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Volume VIII, Number 3: September, 2006.
Copyright © 2006. All rights reserved by the respective authors.

Editors’ Choices • Commentary • Index of Poets • 
Haiku Pages:  1,  2,  3,  4,  5,  6,  7,  8,  9,  10,  11,  12,  13,  14


Heron’s Nest Award


A Little Inn

Of the countless excellent haiku that appear in journals and contests, the best evoke emotion or sense of mood and offer unexpected insight. Indeed, these qualities largely define haiku. As one who reads these brief poems daily while wearing an editor’s cap, I am often reminded that while the poet’s hand is invisible in an outstanding work, the crafting of a successful haiku requires skill and percipience. Each word must be carefully considered, no element of the finished haiku is random. In order for a haiku to gain special notice from this journal’s editors, its disparate images in juxtaposition must create a satisfying resonance. A haiku often possesses other positive qualities, bonus qualities if you will, that engage our attention. The September issue’s Editors’ Choice Award winner is that kind of haiku:

a little inn
with a swinging sign-board . . .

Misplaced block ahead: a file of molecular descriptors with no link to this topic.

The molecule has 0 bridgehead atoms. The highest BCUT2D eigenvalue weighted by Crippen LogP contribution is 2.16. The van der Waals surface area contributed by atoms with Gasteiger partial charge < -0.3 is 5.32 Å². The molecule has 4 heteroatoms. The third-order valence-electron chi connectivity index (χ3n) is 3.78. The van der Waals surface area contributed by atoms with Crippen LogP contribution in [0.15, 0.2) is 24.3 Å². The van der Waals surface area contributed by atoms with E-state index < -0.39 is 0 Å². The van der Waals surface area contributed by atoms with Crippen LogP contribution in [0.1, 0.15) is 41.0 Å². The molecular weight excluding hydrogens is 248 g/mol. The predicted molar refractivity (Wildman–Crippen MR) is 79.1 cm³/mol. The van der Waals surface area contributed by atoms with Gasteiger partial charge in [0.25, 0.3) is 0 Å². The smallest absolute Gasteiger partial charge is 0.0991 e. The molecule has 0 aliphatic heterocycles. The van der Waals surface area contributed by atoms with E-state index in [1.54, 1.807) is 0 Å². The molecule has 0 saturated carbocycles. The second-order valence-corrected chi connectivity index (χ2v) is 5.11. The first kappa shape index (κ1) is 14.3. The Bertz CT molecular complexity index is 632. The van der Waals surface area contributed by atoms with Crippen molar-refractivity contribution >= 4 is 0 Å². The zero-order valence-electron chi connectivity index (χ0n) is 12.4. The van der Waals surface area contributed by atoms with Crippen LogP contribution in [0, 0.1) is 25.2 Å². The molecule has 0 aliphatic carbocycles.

the evening chill
                 Michael McClintock

By alluding to a well-known person or literary work, one that is meaningful to the reader, a poem may create resonance beyond the significance of the immediate imagery. Yet another layer of appeal surfaces when a haiku evokes the memory of an event similar to that in the haiku. Michael McClintock’s poem does both for this reader. Its ambience and musicality initially draw me into the moment, and I am immediately reminded of the small inns in Europe where I sometimes stopped many years ago.

The Japanese masters often paid homage to widely-known authors or their works. The author of “a little inn” is in good, even revered company. McClintock’s timeless haiku could have been as true a century or more past as it is today. Shiki or Santoka might have stayed at such an inn as this one, and like Basho, Issa, and other famous haijin, they wrote of the inns they visited during their travels. In one of his most popular haiku, Basho depicts tiredly searching for an inn and finding wisteria in bloom.

The repetition of short “i” sounds in “a little inn” creates a pleasant assonance, enhancing a mood that invites me to enter McClintock’s poem and linger awhile. I easily imagine coming upon this inn, its sign-board softly creaking as it rocks in the twilight wind. I am journeying alone, and the promise of human contact draws me closer. Already feeling the evening chill, I walk to the door. The fire that is surely crackling in the hearth will warm me. Soon, with a hot toddy comforting my insides as well, I know that here is where I will spend the night.



Ferris Gilli
September 2006


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